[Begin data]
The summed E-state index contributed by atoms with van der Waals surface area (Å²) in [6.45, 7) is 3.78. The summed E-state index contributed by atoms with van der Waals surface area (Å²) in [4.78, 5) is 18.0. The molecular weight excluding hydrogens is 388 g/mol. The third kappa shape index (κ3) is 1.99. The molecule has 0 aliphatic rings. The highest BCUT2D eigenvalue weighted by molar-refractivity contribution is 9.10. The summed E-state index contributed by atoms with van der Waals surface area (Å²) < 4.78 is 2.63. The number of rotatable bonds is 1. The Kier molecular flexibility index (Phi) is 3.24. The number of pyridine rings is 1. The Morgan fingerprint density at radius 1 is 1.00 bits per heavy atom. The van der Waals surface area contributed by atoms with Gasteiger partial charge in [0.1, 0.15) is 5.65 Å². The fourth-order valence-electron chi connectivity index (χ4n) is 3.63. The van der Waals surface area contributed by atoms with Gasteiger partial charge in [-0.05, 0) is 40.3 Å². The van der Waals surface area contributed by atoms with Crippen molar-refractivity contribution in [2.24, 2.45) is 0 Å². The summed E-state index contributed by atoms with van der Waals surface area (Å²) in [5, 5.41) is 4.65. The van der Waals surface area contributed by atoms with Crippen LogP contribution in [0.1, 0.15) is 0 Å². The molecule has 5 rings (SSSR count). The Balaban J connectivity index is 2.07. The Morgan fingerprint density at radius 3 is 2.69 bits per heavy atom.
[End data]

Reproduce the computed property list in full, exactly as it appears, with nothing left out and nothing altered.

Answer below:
The summed E-state index contributed by atoms with van der Waals surface area (Å²) in [6.45, 7) is 3.78. The summed E-state index contributed by atoms with van der Waals surface area (Å²) in [4.78, 5) is 18.0. The molecular weight excluding hydrogens is 388 g/mol. The third kappa shape index (κ3) is 1.99. The molecule has 0 aliphatic rings. The highest BCUT2D eigenvalue weighted by molar-refractivity contribution is 9.10. The summed E-state index contributed by atoms with van der Waals surface area (Å²) < 4.78 is 2.63. The number of rotatable bonds is 1. The Kier molecular flexibility index (Phi) is 3.24. The number of pyridine rings is 1. The Morgan fingerprint density at radius 1 is 1.00 bits per heavy atom. The van der Waals surface area contributed by atoms with Gasteiger partial charge in [0.1, 0.15) is 5.65 Å². The fourth-order valence-electron chi connectivity index (χ4n) is 3.63. The van der Waals surface area contributed by atoms with Gasteiger partial charge in [-0.05, 0) is 40.3 Å². The van der Waals surface area contributed by atoms with Crippen molar-refractivity contribution in [2.24, 2.45) is 0 Å². The summed E-state index contributed by atoms with van der Waals surface area (Å²) in [5, 5.41) is 4.65. The van der Waals surface area contributed by atoms with Crippen LogP contribution in [0.1, 0.15) is 0 Å². The molecule has 5 rings (SSSR count). The Balaban J connectivity index is 2.07. The Morgan fingerprint density at radius 3 is 2.69 bits per heavy atom.